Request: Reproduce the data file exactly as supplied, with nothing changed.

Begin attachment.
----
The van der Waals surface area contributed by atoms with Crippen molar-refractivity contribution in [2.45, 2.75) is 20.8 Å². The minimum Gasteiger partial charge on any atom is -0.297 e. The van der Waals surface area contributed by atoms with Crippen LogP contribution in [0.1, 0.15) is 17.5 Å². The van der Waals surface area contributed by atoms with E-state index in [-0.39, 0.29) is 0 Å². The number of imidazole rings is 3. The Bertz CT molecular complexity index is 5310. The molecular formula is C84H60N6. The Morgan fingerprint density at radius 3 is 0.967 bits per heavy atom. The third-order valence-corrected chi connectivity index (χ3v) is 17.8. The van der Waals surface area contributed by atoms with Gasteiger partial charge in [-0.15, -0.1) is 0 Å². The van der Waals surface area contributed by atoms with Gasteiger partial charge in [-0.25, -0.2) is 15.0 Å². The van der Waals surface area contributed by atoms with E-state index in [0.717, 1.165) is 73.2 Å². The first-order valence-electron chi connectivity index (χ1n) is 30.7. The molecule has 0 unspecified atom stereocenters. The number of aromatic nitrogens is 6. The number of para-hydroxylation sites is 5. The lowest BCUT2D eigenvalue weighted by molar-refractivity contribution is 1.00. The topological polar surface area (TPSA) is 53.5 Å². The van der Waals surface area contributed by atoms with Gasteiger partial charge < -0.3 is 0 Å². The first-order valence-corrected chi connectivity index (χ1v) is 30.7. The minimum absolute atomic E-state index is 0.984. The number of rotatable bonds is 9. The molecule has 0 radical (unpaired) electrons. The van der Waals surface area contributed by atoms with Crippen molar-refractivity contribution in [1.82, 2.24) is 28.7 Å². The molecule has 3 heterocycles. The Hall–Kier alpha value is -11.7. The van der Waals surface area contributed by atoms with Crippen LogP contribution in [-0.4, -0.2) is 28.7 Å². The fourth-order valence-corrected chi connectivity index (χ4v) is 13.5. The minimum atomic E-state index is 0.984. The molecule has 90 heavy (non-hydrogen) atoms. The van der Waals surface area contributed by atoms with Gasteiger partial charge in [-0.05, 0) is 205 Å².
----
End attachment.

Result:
The van der Waals surface area contributed by atoms with Crippen molar-refractivity contribution in [2.45, 2.75) is 20.8 Å². The minimum Gasteiger partial charge on any atom is -0.297 e. The van der Waals surface area contributed by atoms with Crippen LogP contribution in [0.1, 0.15) is 17.5 Å². The van der Waals surface area contributed by atoms with E-state index in [-0.39, 0.29) is 0 Å². The number of imidazole rings is 3. The Bertz CT molecular complexity index is 5310. The molecular formula is C84H60N6. The Morgan fingerprint density at radius 3 is 0.967 bits per heavy atom. The third-order valence-corrected chi connectivity index (χ3v) is 17.8. The van der Waals surface area contributed by atoms with Gasteiger partial charge in [-0.15, -0.1) is 0 Å². The van der Waals surface area contributed by atoms with Gasteiger partial charge in [-0.25, -0.2) is 15.0 Å². The van der Waals surface area contributed by atoms with E-state index in [0.717, 1.165) is 73.2 Å². The first-order valence-electron chi connectivity index (χ1n) is 30.7. The molecule has 0 unspecified atom stereocenters. The number of aromatic nitrogens is 6. The number of para-hydroxylation sites is 5. The lowest BCUT2D eigenvalue weighted by molar-refractivity contribution is 1.00. The topological polar surface area (TPSA) is 53.5 Å². The van der Waals surface area contributed by atoms with Gasteiger partial charge < -0.3 is 0 Å². The first-order valence-corrected chi connectivity index (χ1v) is 30.7. The minimum absolute atomic E-state index is 0.984. The number of rotatable bonds is 9. The molecule has 0 radical (unpaired) electrons. The van der Waals surface area contributed by atoms with Crippen molar-refractivity contribution in [1.82, 2.24) is 28.7 Å². The molecule has 3 heterocycles. The Hall–Kier alpha value is -11.7. The van der Waals surface area contributed by atoms with Crippen LogP contribution in [-0.4, -0.2) is 28.7 Å². The fourth-order valence-corrected chi connectivity index (χ4v) is 13.5. The minimum atomic E-state index is 0.984. The molecule has 90 heavy (non-hydrogen) atoms. The van der Waals surface area contributed by atoms with Gasteiger partial charge in [-0.05, 0) is 205 Å².